Crashes, Spin-Outs Hamper Snowy Morning Commute
Rails fare better than roadways following Mother Nature's latest blast of snow
The remnants of Chicago's latest snowfall caused a number of problems on area roadways during the Tuesday morning commute.
Most notable was a full shutdown of the westbound lanes of Interstate 94 near Kenosha after a tractor-trailer jack-knifed at tipped on its side. Transportation officials said they expected that area to be cleared at about 7:45 a.m.
The northbound lanes of Interstate 294 near Cicero Avenue and West 127th Street were closed to traffic briefly during the 6 a.m. hour after a car began stranded in the shoulder. The driver may have hit the median wall.
On Interstate 80/94 -- the Borman Expressway -- four cars and a tractor-trailer were pulled along the side of the road after a crash near Torrence Avenue. At least one of the vehicles was facing the wrong direction along the shoulder.
In Darien, police closed a frontage road at South Cass Avenue and Interstate 55 after a car went into the ditch.
Crash on the outbound Edens Expressway portion of Interstate 94 slowed traffic near Lake and at Peterson avenues.
"Edens is a mess," NBC Chicago's helicopter reporter Mike Lorber said on Twitter.
Longer-than-normal travel times were reported throughout the network throughout the morning. Up-to-date travel times are always available at NBCChicago.com/traffic.
In the city, Department of Streets and Sanitation spokeswoman Molly Poppe said more than 300 pieces of snow-fighting equipment -- 280 plows and salt spreaders, as well as more than 20 smaller 4X4 snow plows -- were out overnight clearing roadways.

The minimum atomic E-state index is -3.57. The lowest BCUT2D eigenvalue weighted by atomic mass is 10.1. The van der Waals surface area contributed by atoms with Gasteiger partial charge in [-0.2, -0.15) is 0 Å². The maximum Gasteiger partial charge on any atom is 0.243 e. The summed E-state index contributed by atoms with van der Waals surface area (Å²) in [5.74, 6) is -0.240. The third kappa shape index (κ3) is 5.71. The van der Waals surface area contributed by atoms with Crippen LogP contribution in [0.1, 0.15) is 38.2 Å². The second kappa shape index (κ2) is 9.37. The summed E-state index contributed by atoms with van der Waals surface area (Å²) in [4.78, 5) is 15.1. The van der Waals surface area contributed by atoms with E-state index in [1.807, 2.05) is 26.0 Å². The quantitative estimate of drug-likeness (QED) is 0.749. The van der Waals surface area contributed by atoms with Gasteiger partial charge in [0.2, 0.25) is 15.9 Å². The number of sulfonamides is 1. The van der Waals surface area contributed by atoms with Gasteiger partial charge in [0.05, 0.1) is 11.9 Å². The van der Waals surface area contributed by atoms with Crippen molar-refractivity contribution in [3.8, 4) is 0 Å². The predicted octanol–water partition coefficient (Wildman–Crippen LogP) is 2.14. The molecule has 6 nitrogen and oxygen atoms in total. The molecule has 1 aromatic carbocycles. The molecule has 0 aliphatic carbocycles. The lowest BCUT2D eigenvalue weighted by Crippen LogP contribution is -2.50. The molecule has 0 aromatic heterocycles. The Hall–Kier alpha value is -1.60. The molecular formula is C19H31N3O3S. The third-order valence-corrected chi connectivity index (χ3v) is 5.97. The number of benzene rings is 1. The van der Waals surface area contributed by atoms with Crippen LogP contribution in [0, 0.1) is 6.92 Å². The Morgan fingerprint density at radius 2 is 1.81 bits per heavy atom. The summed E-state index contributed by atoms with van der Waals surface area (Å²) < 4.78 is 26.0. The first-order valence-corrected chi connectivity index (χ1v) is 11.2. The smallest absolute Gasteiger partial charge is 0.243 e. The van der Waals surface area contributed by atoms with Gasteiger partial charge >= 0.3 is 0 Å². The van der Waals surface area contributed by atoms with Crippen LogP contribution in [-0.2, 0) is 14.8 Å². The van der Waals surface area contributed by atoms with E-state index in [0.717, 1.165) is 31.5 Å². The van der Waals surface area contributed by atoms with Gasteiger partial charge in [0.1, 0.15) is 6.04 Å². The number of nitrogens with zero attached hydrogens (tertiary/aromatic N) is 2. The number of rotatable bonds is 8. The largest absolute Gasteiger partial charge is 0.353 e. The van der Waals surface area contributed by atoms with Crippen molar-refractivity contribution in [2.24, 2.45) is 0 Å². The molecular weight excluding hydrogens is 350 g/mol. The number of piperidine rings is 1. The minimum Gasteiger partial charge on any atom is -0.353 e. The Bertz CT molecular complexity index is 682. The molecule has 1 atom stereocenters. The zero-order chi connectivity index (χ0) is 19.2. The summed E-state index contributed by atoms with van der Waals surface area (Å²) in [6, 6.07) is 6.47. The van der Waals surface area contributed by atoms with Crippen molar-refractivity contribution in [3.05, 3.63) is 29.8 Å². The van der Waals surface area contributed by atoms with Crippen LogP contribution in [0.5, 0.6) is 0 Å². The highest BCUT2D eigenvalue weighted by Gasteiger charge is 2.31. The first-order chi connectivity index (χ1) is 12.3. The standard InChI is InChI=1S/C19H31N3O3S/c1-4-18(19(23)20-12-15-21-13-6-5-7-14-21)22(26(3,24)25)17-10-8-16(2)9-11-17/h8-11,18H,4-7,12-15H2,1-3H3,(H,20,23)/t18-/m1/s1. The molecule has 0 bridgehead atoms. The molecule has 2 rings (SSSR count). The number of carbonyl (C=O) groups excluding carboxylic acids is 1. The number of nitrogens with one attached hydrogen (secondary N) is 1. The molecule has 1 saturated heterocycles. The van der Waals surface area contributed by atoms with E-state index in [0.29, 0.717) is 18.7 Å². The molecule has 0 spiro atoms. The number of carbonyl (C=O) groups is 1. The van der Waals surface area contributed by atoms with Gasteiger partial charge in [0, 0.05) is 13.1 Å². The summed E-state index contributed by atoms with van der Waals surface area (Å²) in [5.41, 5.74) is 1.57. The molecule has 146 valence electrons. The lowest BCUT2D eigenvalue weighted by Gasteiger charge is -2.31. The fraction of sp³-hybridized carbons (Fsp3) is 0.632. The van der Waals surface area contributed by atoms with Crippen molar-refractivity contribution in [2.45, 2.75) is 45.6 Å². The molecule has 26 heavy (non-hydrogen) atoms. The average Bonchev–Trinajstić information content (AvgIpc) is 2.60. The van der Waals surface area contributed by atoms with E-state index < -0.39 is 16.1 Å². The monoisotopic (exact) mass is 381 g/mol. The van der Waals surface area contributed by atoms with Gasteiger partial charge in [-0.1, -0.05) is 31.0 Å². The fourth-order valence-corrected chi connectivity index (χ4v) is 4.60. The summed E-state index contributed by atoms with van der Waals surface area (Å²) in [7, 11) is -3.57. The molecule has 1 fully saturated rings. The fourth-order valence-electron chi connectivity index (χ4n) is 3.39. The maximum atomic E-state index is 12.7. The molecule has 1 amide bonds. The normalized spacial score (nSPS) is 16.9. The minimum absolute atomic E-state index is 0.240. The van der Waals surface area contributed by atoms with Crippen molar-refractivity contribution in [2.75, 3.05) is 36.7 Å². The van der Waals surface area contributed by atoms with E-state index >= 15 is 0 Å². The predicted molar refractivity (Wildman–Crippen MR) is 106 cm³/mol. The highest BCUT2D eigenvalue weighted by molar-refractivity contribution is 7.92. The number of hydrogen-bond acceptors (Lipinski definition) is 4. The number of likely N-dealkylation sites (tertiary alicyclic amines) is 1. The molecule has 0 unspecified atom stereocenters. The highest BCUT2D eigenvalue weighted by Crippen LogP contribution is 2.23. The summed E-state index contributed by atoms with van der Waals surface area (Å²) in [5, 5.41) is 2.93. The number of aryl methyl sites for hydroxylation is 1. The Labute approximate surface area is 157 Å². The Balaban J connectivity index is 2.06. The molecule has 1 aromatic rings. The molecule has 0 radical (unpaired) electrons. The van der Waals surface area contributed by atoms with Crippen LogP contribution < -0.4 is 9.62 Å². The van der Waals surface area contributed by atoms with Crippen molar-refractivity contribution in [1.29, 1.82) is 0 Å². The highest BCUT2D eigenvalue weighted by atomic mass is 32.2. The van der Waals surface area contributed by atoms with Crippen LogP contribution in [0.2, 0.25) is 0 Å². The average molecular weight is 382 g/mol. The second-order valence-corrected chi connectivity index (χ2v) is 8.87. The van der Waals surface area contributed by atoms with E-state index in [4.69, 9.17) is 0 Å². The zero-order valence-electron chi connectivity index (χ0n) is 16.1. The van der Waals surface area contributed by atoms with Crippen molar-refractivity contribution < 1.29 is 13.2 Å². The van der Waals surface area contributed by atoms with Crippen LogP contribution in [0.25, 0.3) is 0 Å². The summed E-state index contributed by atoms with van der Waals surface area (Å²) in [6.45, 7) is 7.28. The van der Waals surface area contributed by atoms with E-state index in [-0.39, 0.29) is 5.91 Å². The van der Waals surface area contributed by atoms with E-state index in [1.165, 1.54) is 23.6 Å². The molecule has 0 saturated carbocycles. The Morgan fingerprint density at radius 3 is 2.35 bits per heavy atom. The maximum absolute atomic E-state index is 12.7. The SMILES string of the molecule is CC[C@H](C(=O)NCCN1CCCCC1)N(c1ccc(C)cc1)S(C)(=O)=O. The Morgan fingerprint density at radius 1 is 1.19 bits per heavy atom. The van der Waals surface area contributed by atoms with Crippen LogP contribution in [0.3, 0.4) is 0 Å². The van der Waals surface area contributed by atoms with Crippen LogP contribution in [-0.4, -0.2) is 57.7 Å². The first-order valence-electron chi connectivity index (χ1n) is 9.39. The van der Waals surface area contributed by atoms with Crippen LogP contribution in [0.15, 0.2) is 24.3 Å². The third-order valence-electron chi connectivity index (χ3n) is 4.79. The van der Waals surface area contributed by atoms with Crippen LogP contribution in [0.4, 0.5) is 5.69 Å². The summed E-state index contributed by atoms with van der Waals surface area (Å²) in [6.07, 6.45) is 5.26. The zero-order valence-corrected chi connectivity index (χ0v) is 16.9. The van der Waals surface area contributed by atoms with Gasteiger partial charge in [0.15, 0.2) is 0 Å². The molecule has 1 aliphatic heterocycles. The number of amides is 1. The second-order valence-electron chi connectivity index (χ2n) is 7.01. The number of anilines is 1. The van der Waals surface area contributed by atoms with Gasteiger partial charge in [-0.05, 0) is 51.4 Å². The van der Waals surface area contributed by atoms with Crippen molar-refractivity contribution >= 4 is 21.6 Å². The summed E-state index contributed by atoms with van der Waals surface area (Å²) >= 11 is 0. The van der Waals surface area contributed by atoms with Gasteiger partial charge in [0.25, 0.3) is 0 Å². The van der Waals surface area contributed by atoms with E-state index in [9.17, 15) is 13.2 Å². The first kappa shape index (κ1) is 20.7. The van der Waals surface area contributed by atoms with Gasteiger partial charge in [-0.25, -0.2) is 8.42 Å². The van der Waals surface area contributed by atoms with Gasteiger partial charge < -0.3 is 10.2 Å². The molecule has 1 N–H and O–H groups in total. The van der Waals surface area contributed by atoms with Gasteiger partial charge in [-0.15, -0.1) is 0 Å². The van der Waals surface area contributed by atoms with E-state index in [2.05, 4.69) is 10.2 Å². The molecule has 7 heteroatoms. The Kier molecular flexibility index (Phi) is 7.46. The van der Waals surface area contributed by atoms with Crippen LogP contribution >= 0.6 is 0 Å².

On The Rails
Metra officials, hoping to avoid the problems associated with last year's polar vortex, used new equipment and procedures to keep the system running. Crews in some areas of the network, like near the Western Avenue station at 420 North Artesian Avenue, along the Milwaukee District / West Line, used fire to keep the rails warm. New switch heaters were also put in place and crews worked throughout the night to keep lines clear of snow and ice.
Agency officials also said high-speed snow blowers were used and the doors on some of its oldest trains were replaced. Snow and ice last year caused problems when it blew into door mechanisms, officials said.
"The worst snow for us in this industry is a very cold, light snow that blows, and it gets in all the cracks and crevices and finds its way around the braking system and things," Metra's executive director, Dave Orseno, explained Monday. "The heavier snow, the wetter snow, that's not near a big of a problem for us."
As of 6:30 a.m., Metra officials said there were no major delays or cancellations to report. Updated travel information is always available at MetraRail.com.
The Chicago Transit Authority reported no major weather-related problems with buses or trains. Up-to-date transit information is posted to TransitChicago.com.
At The Airports
Aviation officials reported flight delays in excess of 30 minutes at both O'Hare International and Midway International. More than 230 flights were canceled at O'Hare.
One traveler who spoke with NBC Chicago complained that her American Airlines plane from Los Angeles couldn't get to a gate at O'Hare for two hours after landing late Monday.
Travelers were advised to check travel times. Chicago's Department of Aviation maintains up-to-date flight information at FlyChicago.com.